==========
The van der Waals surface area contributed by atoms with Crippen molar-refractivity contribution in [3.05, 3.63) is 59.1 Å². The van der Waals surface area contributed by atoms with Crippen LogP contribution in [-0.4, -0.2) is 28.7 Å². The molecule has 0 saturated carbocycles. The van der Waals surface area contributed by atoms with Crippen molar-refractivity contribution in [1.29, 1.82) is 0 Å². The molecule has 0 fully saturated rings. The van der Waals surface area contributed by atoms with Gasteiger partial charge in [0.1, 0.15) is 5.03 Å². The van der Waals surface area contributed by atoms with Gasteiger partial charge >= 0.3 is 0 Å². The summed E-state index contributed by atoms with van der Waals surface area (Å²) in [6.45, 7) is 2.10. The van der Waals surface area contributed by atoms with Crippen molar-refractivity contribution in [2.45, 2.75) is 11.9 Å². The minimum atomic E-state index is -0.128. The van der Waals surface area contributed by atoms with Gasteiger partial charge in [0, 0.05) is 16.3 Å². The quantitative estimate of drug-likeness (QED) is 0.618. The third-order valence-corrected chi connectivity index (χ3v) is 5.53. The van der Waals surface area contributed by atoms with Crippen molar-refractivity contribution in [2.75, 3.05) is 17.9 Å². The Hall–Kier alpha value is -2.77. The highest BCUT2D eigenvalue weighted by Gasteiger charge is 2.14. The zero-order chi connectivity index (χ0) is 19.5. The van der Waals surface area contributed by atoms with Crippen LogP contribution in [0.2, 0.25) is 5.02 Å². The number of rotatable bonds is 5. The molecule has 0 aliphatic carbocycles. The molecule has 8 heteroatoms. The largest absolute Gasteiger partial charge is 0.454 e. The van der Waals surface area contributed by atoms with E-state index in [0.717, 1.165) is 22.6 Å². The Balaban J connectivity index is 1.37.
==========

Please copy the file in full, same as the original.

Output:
The van der Waals surface area contributed by atoms with Crippen molar-refractivity contribution in [3.05, 3.63) is 59.1 Å². The van der Waals surface area contributed by atoms with Crippen LogP contribution in [-0.4, -0.2) is 28.7 Å². The molecule has 0 saturated carbocycles. The van der Waals surface area contributed by atoms with Crippen molar-refractivity contribution in [1.29, 1.82) is 0 Å². The molecule has 0 fully saturated rings. The van der Waals surface area contributed by atoms with Gasteiger partial charge in [0.1, 0.15) is 5.03 Å². The van der Waals surface area contributed by atoms with Gasteiger partial charge >= 0.3 is 0 Å². The summed E-state index contributed by atoms with van der Waals surface area (Å²) in [6.45, 7) is 2.10. The van der Waals surface area contributed by atoms with Crippen molar-refractivity contribution in [2.45, 2.75) is 11.9 Å². The minimum atomic E-state index is -0.128. The van der Waals surface area contributed by atoms with Gasteiger partial charge in [0, 0.05) is 16.3 Å². The quantitative estimate of drug-likeness (QED) is 0.618. The third-order valence-corrected chi connectivity index (χ3v) is 5.53. The van der Waals surface area contributed by atoms with Crippen molar-refractivity contribution in [2.75, 3.05) is 17.9 Å². The Hall–Kier alpha value is -2.77. The highest BCUT2D eigenvalue weighted by Gasteiger charge is 2.14. The zero-order chi connectivity index (χ0) is 19.5. The van der Waals surface area contributed by atoms with Crippen LogP contribution in [0.2, 0.25) is 5.02 Å². The number of rotatable bonds is 5. The molecule has 0 aliphatic carbocycles. The molecule has 8 heteroatoms. The largest absolute Gasteiger partial charge is 0.454 e. The van der Waals surface area contributed by atoms with E-state index in [0.717, 1.165) is 22.6 Å². The Balaban J connectivity index is 1.37.